The University of Manchester has fallen victim to a ransomware gang, who are currently applying an interesting twist to their attack. Blackmail and pressure are two ways to extract funds from potential victims. We see this in sextortion cases, as well as in social engineering. Here, the fraudsters are directly mailing affected students in an effort to exert more pressure on the University of Manchester to pay up.
The incident, first discovered on June 6th, involved the likely theft of data by an unauthorised party. Bleeping Computer says it was informed by sources that the attack was ransomware.
The University has not confirmed if ransomware was used specifically, or if the attackers were only interested in stealing data. At time of writing, its cyber incident update page still makes no mention of it:
During the week commencing 6 June, we found out that the University is the victim of a cyber incident. It has been confirmed that some of our systems have been accessed by an unauthorised party and data has likely been copied.
Our in-house experts and external support are working around-the-clock to resolve this incident, and to understand what data has been accessed.
While there are several sets of detailed instruction and information available to students in need of guidance, the threat of data leakage has been hanging over the incident since day one. Sadly, we seem to be at that point now and the University is not playing ball with the attacker’s demands.
As a result, emails like the below are being sent to students:
We have stolen 7TB of data, including confidential personal information from students and staff, research data, medical data, police reports, drug test results, databases, HR documents, finance documents, and more. The administration is fully aware of the situation had had been in discussion with us for over a week. They, however, value money about the privacy and security of their students and employees. They do not care about you or that ALL of your personal information and research work will soon be sold/or made public!
The mail then goes on to list several professors, as well as stating that this is the last warning people from the University will receive.
The aim here is to cause a mass panic of angry students demanding that the University pays up. It’s certainly a bold strategy. It’s also very likely to fail. However, ransom success is probably not the aim of the game here. This feels much more like a scorched earth approach.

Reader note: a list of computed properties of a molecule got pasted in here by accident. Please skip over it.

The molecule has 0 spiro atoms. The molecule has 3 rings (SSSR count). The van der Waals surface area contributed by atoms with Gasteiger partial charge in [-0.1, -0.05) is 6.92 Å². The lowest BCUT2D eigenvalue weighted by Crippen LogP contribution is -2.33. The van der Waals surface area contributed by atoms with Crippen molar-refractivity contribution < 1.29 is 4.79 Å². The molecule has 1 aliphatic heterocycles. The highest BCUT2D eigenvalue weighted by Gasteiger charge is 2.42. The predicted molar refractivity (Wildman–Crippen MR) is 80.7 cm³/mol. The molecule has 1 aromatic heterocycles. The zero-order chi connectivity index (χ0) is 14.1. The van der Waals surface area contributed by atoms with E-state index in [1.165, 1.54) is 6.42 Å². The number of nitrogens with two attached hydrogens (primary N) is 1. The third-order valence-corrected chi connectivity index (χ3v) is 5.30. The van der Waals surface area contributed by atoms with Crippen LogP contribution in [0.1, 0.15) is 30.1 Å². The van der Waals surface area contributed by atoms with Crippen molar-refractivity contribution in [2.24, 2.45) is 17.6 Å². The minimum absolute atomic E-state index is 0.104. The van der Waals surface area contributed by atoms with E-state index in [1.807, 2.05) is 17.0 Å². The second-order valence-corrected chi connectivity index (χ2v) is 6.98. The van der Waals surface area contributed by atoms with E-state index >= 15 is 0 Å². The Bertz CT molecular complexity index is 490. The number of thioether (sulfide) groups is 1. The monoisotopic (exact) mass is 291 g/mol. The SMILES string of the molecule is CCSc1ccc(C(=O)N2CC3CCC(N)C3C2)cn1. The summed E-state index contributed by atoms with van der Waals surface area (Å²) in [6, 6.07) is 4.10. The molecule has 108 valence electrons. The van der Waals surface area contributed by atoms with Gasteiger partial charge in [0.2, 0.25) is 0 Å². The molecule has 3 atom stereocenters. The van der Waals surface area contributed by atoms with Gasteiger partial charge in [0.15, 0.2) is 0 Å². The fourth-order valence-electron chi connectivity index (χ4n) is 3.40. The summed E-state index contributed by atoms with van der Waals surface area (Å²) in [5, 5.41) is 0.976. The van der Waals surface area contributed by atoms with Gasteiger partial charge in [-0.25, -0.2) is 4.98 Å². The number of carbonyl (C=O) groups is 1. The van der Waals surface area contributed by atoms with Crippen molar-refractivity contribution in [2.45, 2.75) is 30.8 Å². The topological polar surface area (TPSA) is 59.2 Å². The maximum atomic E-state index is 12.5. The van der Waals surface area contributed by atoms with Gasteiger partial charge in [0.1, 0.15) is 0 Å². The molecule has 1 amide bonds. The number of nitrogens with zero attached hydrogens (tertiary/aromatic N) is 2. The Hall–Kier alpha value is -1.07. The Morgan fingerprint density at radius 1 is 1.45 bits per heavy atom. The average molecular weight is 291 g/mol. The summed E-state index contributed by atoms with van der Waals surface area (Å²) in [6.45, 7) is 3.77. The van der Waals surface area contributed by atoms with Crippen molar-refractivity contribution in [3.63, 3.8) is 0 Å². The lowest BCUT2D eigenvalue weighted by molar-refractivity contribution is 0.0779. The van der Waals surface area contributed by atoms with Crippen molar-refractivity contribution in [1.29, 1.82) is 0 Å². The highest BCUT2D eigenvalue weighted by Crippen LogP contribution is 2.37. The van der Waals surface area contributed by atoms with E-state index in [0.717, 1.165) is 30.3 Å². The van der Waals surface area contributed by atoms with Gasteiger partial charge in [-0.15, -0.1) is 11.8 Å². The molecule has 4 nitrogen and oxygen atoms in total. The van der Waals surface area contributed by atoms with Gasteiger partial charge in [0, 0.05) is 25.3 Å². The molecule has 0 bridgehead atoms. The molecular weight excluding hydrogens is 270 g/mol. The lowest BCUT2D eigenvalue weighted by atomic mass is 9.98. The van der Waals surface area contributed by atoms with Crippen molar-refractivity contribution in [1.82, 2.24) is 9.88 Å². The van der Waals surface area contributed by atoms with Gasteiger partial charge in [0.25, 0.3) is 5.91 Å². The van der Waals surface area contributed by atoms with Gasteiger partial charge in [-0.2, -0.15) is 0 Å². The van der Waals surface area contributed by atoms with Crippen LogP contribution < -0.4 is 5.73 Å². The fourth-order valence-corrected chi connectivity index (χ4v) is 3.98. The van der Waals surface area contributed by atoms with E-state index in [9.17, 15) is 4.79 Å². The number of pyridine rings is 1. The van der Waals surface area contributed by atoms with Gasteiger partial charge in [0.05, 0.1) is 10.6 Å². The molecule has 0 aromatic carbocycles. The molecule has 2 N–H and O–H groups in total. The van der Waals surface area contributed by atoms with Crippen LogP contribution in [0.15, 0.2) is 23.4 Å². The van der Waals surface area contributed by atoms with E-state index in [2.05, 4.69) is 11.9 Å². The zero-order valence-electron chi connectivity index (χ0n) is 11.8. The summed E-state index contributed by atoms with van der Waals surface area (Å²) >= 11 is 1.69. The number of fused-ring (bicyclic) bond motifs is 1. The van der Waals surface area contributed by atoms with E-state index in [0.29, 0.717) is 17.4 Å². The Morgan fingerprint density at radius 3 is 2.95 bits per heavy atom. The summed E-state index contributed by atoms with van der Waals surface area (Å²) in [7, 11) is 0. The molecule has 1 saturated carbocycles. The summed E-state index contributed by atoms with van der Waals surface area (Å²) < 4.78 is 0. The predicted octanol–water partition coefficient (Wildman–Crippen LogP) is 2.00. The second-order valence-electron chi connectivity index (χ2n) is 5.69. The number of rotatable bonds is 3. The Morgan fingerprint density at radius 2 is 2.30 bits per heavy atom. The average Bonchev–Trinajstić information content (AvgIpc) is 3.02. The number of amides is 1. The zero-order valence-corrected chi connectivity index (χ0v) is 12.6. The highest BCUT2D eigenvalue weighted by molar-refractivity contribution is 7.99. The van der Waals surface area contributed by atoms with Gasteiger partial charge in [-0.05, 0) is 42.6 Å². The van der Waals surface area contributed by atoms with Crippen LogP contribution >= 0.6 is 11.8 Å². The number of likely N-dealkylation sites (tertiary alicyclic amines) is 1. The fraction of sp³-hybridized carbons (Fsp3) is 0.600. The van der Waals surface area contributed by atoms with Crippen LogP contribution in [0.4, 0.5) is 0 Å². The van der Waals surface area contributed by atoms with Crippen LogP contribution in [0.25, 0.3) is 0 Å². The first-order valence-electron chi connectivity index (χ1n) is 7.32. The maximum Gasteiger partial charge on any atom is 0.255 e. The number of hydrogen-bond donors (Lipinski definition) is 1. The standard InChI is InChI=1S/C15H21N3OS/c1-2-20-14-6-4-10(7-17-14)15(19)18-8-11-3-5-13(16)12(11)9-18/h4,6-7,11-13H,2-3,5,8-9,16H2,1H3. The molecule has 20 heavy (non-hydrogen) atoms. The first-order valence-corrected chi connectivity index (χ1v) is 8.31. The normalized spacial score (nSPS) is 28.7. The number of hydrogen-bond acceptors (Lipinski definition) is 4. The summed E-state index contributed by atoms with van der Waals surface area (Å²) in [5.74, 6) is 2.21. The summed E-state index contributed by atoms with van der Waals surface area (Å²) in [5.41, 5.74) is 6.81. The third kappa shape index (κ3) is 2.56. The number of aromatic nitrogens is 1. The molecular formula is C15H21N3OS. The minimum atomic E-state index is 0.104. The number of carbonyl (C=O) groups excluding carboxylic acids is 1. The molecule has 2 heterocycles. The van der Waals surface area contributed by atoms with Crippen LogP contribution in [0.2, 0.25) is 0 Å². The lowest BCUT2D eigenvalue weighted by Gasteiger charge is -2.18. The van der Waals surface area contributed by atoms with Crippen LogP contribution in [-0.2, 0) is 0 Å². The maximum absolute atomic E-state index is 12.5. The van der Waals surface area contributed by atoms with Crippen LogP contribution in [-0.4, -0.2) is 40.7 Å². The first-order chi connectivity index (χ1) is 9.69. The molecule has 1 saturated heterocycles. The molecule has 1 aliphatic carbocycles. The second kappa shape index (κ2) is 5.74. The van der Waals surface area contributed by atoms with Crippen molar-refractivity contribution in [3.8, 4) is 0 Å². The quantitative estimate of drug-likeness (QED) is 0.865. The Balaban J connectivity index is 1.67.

You won’t pay up? Fine. We’ll cause some chaos on your campus instead.
I have to say, I don’t think this approach will work either despite the (understandably) aggrieved tweets from some students.
Ngl I think @OfficialUoM staff and @ManchesterSU students should strike until the hacking incident has been dealt with.— Ele 🔥 (@Ele_Clayton) June 20, 2023
No way am I going to work when I get emails from the hackers stating today is their last warning before they leak all personal and professional data.
As Bleeping Computer notes, no group has claimed responsibility for this attack yet. If the threats are genuine, you should expect to see the data dump uploaded to a site with a countdown timer at some point. Then we’ll know for sure who is behind it.
How to avoid ransomware
- Block common forms of entry. Create a plan for patching vulnerabilities in internet-facing systems quickly; disable or harden remote access like RDP and VPNs; use endpoint security software that can detect exploits and malware used to deliver ransomware.
- Detect intrusions. Make it harder for intruders to operate inside your organization by segmenting networks and assigning access rights prudently. Use EDR or MDR to detect unusual activity before an attack occurs.
- Stop malicious encryption. Deploy Endpoint Detection and Response software like Malwarebytes EDR that uses multiple different detection techniques to identify ransomware, and ransomware rollback to restore damaged system files.
- Create offsite, offline backups. Keep backups offsite and offline, beyond the reach of attackers. Test them regularly to make sure you can restore essential business functions swiftly.
- Don’t get attacked twice. Once you've isolated the outbreak and stopped the first attack, you must remove every trace of the attackers, their malware, their tools, and their methods of entry, to avoid being attacked again.
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